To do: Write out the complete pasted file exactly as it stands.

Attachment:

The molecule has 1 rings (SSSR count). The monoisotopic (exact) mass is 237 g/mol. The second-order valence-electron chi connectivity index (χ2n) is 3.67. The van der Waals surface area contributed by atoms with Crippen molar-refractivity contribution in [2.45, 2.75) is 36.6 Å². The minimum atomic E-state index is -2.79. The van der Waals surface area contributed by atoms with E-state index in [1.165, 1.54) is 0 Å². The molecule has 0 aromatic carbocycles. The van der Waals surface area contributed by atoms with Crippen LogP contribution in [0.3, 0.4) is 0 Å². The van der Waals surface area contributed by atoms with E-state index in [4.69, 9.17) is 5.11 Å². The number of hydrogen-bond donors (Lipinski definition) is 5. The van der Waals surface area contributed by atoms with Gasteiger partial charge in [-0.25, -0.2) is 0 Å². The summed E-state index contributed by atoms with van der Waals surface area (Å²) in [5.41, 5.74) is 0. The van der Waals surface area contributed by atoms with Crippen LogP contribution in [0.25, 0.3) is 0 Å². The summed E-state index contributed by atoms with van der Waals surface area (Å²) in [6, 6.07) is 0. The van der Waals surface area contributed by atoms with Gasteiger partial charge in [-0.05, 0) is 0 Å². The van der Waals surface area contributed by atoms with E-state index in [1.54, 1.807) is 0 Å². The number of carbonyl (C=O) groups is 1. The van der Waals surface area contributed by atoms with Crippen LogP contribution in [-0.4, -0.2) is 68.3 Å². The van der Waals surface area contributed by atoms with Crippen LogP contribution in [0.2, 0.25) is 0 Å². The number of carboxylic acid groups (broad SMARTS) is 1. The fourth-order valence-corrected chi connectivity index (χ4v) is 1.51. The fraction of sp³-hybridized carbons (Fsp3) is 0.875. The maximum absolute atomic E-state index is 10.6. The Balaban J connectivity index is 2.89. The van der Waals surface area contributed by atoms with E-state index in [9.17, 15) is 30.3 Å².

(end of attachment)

The molecule has 1 rings (SSSR count). The monoisotopic (exact) mass is 237 g/mol. The second-order valence-electron chi connectivity index (χ2n) is 3.67. The van der Waals surface area contributed by atoms with Crippen molar-refractivity contribution in [2.45, 2.75) is 36.6 Å². The minimum atomic E-state index is -2.79. The van der Waals surface area contributed by atoms with E-state index in [1.165, 1.54) is 0 Å². The molecule has 0 aromatic carbocycles. The van der Waals surface area contributed by atoms with Crippen LogP contribution in [0.3, 0.4) is 0 Å². The van der Waals surface area contributed by atoms with E-state index in [4.69, 9.17) is 5.11 Å². The number of hydrogen-bond donors (Lipinski definition) is 5. The van der Waals surface area contributed by atoms with Gasteiger partial charge in [-0.25, -0.2) is 0 Å². The summed E-state index contributed by atoms with van der Waals surface area (Å²) in [5.41, 5.74) is 0. The van der Waals surface area contributed by atoms with Crippen LogP contribution in [0.25, 0.3) is 0 Å². The summed E-state index contributed by atoms with van der Waals surface area (Å²) in [6, 6.07) is 0. The van der Waals surface area contributed by atoms with Gasteiger partial charge in [-0.05, 0) is 0 Å². The van der Waals surface area contributed by atoms with E-state index in [1.54, 1.807) is 0 Å². The number of carbonyl (C=O) groups is 1. The van der Waals surface area contributed by atoms with Crippen LogP contribution in [-0.4, -0.2) is 68.3 Å². The van der Waals surface area contributed by atoms with Crippen LogP contribution in [0.2, 0.25) is 0 Å². The number of carboxylic acid groups (broad SMARTS) is 1. The fourth-order valence-corrected chi connectivity index (χ4v) is 1.51. The fraction of sp³-hybridized carbons (Fsp3) is 0.875. The maximum absolute atomic E-state index is 10.6. The Balaban J connectivity index is 2.89. The van der Waals surface area contributed by atoms with E-state index in [9.17, 15) is 30.3 Å².